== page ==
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    What is Health?
    For an individual, health is physical and mental freedom from acute illness, chronic disease and injury reflecting a good diet, adequate exercise, environmental and behavioral safety and genetic good luck. Individual health outcomes are greatly affected by socio-economic and community-level factors such as access to affordable healthy food, opportunities for exercise, recreation, supportive relationships, degree of exposure to environmental toxins and unsafe conditions, and the quality of one’s education and housing.

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    What is Housing?
    Housing meets the basic human need for shelter; for most households it is a major expense or investment that can lead to economic security or insecurity. Housing is also a fundamental building block of livable, vibrant communities and, when blighted it is a source of community destabilization.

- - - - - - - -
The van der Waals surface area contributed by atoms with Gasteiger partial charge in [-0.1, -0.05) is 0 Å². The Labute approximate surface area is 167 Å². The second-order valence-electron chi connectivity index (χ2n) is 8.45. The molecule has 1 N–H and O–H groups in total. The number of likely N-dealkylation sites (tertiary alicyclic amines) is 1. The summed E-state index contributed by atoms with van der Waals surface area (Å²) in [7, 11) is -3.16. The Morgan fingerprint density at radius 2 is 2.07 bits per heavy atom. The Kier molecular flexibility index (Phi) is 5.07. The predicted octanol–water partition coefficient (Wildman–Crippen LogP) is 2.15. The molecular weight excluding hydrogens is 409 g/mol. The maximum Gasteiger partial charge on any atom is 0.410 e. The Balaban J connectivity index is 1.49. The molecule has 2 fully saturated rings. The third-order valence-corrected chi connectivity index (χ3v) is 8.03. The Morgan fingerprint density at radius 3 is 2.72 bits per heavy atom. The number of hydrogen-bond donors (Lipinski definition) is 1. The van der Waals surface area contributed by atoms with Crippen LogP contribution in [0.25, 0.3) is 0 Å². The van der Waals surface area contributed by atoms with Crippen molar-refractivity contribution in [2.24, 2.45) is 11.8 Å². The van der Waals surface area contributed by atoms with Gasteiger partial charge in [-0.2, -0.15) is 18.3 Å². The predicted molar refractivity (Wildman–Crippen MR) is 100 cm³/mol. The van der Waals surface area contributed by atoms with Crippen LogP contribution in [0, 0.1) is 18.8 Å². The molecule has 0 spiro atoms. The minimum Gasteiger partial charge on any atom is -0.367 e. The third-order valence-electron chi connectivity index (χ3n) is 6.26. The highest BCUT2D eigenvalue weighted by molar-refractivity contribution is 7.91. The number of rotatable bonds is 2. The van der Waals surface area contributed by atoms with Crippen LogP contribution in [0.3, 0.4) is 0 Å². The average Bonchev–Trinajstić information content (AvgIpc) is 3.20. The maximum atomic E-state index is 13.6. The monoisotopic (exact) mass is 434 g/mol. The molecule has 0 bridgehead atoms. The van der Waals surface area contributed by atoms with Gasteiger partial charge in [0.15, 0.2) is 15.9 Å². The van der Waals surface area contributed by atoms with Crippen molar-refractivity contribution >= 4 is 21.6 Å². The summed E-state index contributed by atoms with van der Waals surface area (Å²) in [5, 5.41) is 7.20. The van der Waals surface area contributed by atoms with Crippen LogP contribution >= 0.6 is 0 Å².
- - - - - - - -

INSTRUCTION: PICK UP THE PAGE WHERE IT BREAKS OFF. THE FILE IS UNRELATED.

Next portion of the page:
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    What is Public Safety?
    Public safety is the peace of mind that results from the effective prevention of and/or response to events that endanger or threaten both individuals and the general public with physical, emotional or financial harm. Public safety encompasses both violent and non-violent crime, from domestic and street violence to cyber-security and white-collar crime.
    What is Technology?
    Technology is the development and use of tools, methods and skills to achieve a goal. From arrowheads and the control of fire to ploughs, wheels, engines and computer chips, new technologies change our relationship to the natural world and to the ways in which we live, work, connect and create. 

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    What is Transportation?